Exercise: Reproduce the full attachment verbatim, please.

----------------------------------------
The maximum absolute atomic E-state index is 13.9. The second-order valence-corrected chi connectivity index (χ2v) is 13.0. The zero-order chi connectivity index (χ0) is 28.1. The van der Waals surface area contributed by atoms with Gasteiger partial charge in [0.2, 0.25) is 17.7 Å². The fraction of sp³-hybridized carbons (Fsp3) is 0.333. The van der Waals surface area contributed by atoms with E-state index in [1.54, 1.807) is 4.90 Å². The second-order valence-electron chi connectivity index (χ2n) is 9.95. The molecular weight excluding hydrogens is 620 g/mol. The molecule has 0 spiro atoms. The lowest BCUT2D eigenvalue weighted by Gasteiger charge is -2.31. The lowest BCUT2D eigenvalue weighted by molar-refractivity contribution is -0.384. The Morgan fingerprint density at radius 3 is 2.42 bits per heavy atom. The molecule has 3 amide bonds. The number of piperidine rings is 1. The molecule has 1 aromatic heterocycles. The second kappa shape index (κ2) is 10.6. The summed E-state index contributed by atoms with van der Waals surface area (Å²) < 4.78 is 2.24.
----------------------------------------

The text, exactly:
The maximum absolute atomic E-state index is 13.9. The second-order valence-corrected chi connectivity index (χ2v) is 13.0. The zero-order chi connectivity index (χ0) is 28.1. The van der Waals surface area contributed by atoms with Gasteiger partial charge in [0.2, 0.25) is 17.7 Å². The fraction of sp³-hybridized carbons (Fsp3) is 0.333. The van der Waals surface area contributed by atoms with E-state index in [1.54, 1.807) is 4.90 Å². The second-order valence-electron chi connectivity index (χ2n) is 9.95. The molecular weight excluding hydrogens is 620 g/mol. The molecule has 0 spiro atoms. The lowest BCUT2D eigenvalue weighted by Gasteiger charge is -2.31. The lowest BCUT2D eigenvalue weighted by molar-refractivity contribution is -0.384. The Morgan fingerprint density at radius 3 is 2.42 bits per heavy atom. The molecule has 3 amide bonds. The number of piperidine rings is 1. The molecule has 1 aromatic heterocycles. The second kappa shape index (κ2) is 10.6. The summed E-state index contributed by atoms with van der Waals surface area (Å²) < 4.78 is 2.24.